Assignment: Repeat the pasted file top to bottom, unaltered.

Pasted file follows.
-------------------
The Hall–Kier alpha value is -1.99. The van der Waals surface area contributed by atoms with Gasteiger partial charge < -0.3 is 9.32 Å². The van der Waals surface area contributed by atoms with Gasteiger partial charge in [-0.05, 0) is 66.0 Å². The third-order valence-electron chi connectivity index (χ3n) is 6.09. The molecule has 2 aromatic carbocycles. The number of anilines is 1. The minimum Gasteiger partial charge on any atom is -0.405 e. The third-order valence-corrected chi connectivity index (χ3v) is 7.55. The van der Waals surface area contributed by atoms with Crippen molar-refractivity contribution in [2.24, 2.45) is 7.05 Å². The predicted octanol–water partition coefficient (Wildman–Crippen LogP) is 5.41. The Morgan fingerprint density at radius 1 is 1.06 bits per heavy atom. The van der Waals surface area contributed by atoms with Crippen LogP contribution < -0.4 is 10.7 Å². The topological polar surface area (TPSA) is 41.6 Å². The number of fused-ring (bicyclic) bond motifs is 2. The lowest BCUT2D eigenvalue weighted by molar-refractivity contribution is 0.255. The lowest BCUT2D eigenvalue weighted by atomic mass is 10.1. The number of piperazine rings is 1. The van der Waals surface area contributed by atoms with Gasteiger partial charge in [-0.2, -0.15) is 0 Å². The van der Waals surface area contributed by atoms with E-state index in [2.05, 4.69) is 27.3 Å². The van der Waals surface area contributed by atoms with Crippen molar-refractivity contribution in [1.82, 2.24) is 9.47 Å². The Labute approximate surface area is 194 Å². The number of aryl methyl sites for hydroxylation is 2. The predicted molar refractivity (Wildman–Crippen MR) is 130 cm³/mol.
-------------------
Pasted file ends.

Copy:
The Hall–Kier alpha value is -1.99. The van der Waals surface area contributed by atoms with Gasteiger partial charge < -0.3 is 9.32 Å². The van der Waals surface area contributed by atoms with Gasteiger partial charge in [-0.05, 0) is 66.0 Å². The third-order valence-electron chi connectivity index (χ3n) is 6.09. The molecule has 2 aromatic carbocycles. The number of anilines is 1. The minimum Gasteiger partial charge on any atom is -0.405 e. The third-order valence-corrected chi connectivity index (χ3v) is 7.55. The van der Waals surface area contributed by atoms with Crippen molar-refractivity contribution in [2.24, 2.45) is 7.05 Å². The predicted octanol–water partition coefficient (Wildman–Crippen LogP) is 5.41. The Morgan fingerprint density at radius 1 is 1.06 bits per heavy atom. The van der Waals surface area contributed by atoms with Crippen LogP contribution < -0.4 is 10.7 Å². The topological polar surface area (TPSA) is 41.6 Å². The number of fused-ring (bicyclic) bond motifs is 2. The lowest BCUT2D eigenvalue weighted by molar-refractivity contribution is 0.255. The lowest BCUT2D eigenvalue weighted by atomic mass is 10.1. The number of piperazine rings is 1. The van der Waals surface area contributed by atoms with Gasteiger partial charge in [-0.2, -0.15) is 0 Å². The van der Waals surface area contributed by atoms with E-state index in [2.05, 4.69) is 27.3 Å². The van der Waals surface area contributed by atoms with Crippen molar-refractivity contribution in [1.82, 2.24) is 9.47 Å². The Labute approximate surface area is 194 Å². The number of aryl methyl sites for hydroxylation is 2. The predicted molar refractivity (Wildman–Crippen MR) is 130 cm³/mol.